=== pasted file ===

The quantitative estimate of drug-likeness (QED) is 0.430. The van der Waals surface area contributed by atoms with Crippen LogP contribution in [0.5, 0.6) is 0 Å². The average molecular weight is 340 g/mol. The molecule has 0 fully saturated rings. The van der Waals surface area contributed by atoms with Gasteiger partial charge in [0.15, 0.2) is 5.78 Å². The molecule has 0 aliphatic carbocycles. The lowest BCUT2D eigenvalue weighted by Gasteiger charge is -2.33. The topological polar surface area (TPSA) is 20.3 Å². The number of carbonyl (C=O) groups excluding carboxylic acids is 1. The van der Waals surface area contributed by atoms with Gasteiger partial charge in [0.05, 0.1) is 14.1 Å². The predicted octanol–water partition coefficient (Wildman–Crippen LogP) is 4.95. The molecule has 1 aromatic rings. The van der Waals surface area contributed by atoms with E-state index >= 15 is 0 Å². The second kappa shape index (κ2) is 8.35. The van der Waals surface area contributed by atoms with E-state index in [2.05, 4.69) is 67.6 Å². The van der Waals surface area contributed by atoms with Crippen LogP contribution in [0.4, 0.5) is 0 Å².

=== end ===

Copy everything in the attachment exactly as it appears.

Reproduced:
The quantitative estimate of drug-likeness (QED) is 0.430. The van der Waals surface area contributed by atoms with Crippen LogP contribution in [0.5, 0.6) is 0 Å². The average molecular weight is 340 g/mol. The molecule has 0 fully saturated rings. The van der Waals surface area contributed by atoms with Gasteiger partial charge in [0.15, 0.2) is 5.78 Å². The molecule has 0 aliphatic carbocycles. The lowest BCUT2D eigenvalue weighted by Gasteiger charge is -2.33. The topological polar surface area (TPSA) is 20.3 Å². The number of carbonyl (C=O) groups excluding carboxylic acids is 1. The van der Waals surface area contributed by atoms with Gasteiger partial charge in [0.05, 0.1) is 14.1 Å². The predicted octanol–water partition coefficient (Wildman–Crippen LogP) is 4.95. The molecule has 1 aromatic rings. The van der Waals surface area contributed by atoms with E-state index >= 15 is 0 Å². The second kappa shape index (κ2) is 8.35. The van der Waals surface area contributed by atoms with E-state index in [2.05, 4.69) is 67.6 Å². The van der Waals surface area contributed by atoms with Crippen LogP contribution in [0.4, 0.5) is 0 Å².